Geoff Boyce

Academic Director, Border Studies Program

Geoff Boyce (PhD) is Academic Director and one of four full-time faculty in the Earlham College Border Studies Program, an off-campus liberal arts program that uses the U.S. / Mexico border region as a critical site for unpacking contemporary global realities. Dr. Boyce’s research and publications attend to the transnational dimensions of immigration and border policing, and their uneven dissemination of human vulnerability across scale.

In the Border Studies Program Geoff teaches a course titled “Movement and Movements: A Political Economy of Migration Seminar.”  This seminar combines reading, discussion, and regional excursions and is intended to provide robust insight into:

  1. the political, economic and historical processes that drive and condition contemporary patterns of human migration
  2. the political and geographic structures that categorize and define distinct persons and migration practices
  3. the evolution of international boundaries as tools for managing the flow and status of people and things
  4. the connections between constructions of citizenship, national identity, racism, militarism and criminalization
  5. how historical and contemporary social movements that articulate with these phenomena, and
  6. resistance and alternatives to contemporary migration and development regimes proposed by grassroots social movements and other civil society actors in Mexico, Central America and the United States.

Geoff’s recent scholarly publication includes:

Boyce, G. and S.N. Chambers. 2021. “The Corral Apparatus: Counterinsurgency and the Architecture of Death and Deterrence along the Mexico / United States Border” Geoforum 120, 1-13.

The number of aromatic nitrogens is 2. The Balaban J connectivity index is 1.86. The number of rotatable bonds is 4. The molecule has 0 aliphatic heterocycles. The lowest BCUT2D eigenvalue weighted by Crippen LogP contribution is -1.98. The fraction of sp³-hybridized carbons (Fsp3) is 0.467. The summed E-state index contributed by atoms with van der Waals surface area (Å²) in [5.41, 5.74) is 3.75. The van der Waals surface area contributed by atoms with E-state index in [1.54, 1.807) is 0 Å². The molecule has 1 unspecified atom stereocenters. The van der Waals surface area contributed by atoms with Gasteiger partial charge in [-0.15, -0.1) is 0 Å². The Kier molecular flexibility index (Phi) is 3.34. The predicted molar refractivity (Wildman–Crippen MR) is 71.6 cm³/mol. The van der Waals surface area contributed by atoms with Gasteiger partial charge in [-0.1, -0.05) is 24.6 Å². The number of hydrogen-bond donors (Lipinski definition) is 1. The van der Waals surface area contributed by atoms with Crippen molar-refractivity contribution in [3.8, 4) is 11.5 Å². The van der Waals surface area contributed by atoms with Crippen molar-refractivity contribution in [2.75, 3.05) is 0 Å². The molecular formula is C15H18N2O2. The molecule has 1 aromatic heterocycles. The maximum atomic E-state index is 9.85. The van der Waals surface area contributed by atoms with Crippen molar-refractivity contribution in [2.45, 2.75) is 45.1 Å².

Launius, S. and G. Boyce. 2021. “More than Metaphor: Settler Colonialism, Frontier Logic and the Continuities of Racialized Dispossession in a Southwest US City” Annals of the American Association of Geographers 111(1): 157-174

Chambers, S.N., G. Boyce, and W.J. Jacobs. 2021. “Constructing a Desert Labyrinth: The Psychological and Emotional Geographies of Deterrence Strategy on the U.S. / Mexico Border” Emotion, Space and Society 38, 100764.

Chambers, S.N., G. Boyce, S. Launius and A. Dinsmore. 2021. “Mortality, Surveillance and the Tertiary “Funnel Effect” on the U.S.-Mexico Border: A Geospatial Modelling of the Geography of Deterrence.” Journal of Borderlands Studies 36(3): 443-468

Boyce, G. 2020. “Immigration, Policing, and the Politics of Time” Geography Compass 14(8): e12496

Boyce, G. and S. Launius, 2020. “The Household Financial Losses Triggered by an Immigration Arrest, and How State and Local Government Can Most Effectively Protect Their Constituents.” Journal on Migration and Human Security 8(4): 301-317

Boyce, G., S. Launius, J. Williams and T. Miller. 2020. “Alter-Geopolitics and the Feminist Challenge to the Securitization of Climate Policy” Gender, Place and Culture 27(3): 394-411

Boyce, G. 2019. “The Neoliberal Underpinnings of ‘Prevention Through Deterrence’ and the United States Government’s Case Against Geographer Scott Warren” Journal of Latin American Geography 18(3): 192-201

Boyce, G., S. Launius and A. Aguirre. 2019. “Drawing the Line: Spatial Strategies of Community and Resistance in Post-SB1070 Arizona” ACME: An International Journal for Critical Geographies 18(1): 187-216

Boyce, G., S. Chambers, and S. Launius. 2019. “Bodily Inertia and the Weaponization of the Sonoran Desert in United States Boundary Enforcement: A GIS Modeling of Migration Routes through Arizona’s Altar Valley” Journal on Migration and Human Security 7(1): 23-35

Gentry, B., G. Boyce, J. Garcia and S.N. Chambers. 2019. “Indigenous Survival and Settler Colonial Dispossession on the Mexican Frontier: the Case of Cedagi Wahia and Wo’oson O’odham Indigenous Communities” Journal of Latin American Geography 18(1): 65-93

For more see:

Specialties and Interests

Borders and borderlandsTransnational migrationPolicingSocial movementsPolitical economyHuman geography